I remember the first time I heard Greetings From Asbury Park; one of my older brothers brought it home not long after it came out. Listening closely, that album felt like an older buddy from the neighborhood that I never knew who was recounting tales of the stuff I was starting to see happening around me as I ventured out and around my hometown in New Jersey. I was about to become a teenager and Bruce Springsteen’s music was about to become a big part of the soundtrack of my adolescence.
So for me to write something like “Bruce Springsteen’s 1973 debut is near and dear to my heart: would be sort of an understatement. Greetings From Asbury Park — and the follow-on, The Wild, the Innocent & the E-Street Shuffle — very much set the stage for my journey out into the big world, providing a lot of perspective on what to expect as I took “my right at the light and kept going straight until night….”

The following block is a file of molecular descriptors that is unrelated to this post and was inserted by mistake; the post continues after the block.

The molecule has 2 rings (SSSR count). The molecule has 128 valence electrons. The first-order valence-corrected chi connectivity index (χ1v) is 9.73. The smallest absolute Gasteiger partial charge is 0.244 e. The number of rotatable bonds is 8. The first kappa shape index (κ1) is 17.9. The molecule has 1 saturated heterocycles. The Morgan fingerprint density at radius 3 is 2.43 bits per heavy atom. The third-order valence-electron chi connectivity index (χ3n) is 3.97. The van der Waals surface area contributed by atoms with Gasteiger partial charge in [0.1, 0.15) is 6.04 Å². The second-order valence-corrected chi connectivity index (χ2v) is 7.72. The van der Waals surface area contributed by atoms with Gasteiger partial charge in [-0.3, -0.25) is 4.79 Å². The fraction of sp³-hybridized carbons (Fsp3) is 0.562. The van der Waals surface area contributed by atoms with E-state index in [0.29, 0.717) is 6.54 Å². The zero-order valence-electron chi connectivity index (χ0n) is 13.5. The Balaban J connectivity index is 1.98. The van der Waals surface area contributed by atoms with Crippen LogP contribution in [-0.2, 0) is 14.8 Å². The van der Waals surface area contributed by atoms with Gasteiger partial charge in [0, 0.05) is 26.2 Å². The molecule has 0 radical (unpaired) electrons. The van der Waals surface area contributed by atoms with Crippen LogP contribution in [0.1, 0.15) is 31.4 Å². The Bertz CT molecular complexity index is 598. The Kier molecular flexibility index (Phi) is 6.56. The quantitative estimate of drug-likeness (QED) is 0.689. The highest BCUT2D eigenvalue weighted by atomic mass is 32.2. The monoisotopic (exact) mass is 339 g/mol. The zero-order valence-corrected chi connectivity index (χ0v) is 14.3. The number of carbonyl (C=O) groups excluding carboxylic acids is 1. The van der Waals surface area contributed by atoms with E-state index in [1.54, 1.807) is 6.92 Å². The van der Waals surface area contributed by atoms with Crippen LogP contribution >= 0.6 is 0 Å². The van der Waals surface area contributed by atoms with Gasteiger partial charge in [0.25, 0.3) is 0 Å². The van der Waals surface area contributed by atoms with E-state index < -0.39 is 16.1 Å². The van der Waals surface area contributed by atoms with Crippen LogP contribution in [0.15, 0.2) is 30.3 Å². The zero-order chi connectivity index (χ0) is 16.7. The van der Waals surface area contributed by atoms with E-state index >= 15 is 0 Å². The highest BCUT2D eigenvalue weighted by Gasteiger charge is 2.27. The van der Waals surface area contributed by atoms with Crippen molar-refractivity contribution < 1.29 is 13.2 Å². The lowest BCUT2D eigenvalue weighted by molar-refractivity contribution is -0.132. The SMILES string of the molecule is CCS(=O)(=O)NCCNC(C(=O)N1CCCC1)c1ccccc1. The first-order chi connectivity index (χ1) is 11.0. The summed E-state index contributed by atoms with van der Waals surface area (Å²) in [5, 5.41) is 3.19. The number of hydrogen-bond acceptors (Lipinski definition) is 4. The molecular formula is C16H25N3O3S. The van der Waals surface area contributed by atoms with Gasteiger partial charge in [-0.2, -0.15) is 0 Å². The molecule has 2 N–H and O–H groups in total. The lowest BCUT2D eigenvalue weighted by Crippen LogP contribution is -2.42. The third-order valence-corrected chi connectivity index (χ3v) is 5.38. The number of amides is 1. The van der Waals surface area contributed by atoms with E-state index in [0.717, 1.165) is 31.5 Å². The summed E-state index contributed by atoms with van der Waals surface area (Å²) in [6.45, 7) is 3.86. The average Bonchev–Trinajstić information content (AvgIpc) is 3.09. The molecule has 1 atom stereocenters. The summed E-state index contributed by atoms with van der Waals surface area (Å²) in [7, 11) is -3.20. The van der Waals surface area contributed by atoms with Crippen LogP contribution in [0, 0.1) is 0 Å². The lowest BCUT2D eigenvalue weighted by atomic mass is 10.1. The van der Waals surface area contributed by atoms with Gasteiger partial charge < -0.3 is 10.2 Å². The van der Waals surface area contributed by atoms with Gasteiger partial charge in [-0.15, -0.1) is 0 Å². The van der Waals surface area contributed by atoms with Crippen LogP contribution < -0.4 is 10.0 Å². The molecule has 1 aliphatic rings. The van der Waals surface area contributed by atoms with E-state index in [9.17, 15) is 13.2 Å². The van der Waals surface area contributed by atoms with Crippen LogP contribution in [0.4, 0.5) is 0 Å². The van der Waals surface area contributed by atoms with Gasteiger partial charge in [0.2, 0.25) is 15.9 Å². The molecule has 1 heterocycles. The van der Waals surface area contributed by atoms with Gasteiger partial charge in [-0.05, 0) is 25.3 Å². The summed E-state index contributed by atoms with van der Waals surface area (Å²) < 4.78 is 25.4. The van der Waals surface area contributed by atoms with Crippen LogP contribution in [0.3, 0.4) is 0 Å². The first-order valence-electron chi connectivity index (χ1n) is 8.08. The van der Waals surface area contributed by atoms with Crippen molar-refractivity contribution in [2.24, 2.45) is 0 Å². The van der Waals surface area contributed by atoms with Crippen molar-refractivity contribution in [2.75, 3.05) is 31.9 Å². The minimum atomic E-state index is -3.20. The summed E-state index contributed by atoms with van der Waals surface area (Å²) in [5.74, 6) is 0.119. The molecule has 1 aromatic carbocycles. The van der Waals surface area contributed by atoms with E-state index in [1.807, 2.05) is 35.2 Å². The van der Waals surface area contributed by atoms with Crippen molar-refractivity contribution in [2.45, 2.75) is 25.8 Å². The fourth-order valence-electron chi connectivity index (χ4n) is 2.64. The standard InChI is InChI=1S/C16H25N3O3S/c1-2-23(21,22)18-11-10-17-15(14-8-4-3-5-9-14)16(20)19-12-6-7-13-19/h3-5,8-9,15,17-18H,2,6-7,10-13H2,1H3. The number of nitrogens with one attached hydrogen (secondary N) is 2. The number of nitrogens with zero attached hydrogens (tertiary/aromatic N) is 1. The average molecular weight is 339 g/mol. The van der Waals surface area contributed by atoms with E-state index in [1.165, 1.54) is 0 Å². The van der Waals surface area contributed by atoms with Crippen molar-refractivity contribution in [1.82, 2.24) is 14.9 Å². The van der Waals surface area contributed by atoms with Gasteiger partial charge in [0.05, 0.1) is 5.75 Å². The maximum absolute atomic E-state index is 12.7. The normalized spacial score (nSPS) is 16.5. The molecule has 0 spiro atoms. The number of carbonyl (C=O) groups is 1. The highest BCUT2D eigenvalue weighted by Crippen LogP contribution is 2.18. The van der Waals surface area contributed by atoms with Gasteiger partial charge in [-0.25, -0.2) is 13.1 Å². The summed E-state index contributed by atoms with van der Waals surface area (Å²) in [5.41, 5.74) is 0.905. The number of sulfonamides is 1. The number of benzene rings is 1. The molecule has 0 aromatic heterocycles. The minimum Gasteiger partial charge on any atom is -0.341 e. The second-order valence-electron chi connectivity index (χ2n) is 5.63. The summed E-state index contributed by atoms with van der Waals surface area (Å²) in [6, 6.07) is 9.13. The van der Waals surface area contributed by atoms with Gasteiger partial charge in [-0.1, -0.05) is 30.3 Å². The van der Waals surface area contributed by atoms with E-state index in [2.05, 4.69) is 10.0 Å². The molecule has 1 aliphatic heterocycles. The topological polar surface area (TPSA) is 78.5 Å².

I’m stating all this because its important (for me) to recognize that this fanboy perspective could easily sway my opinion when trying to do a review.
“Could,” of course is the operative word there. The reality is, I’m from NJ and that just isn’t how we roll there. Most of us folks from NJ are straight-shooters, you see.
All that said, I’ll tell you one of the really neat things about listening to Greetings from Asbury Park in high resolution: it sounds just as it’s supposed to sound, even though it is no doubt much much clearer now.
Check out Mark Smotroff’s full review Via audiophilereview.com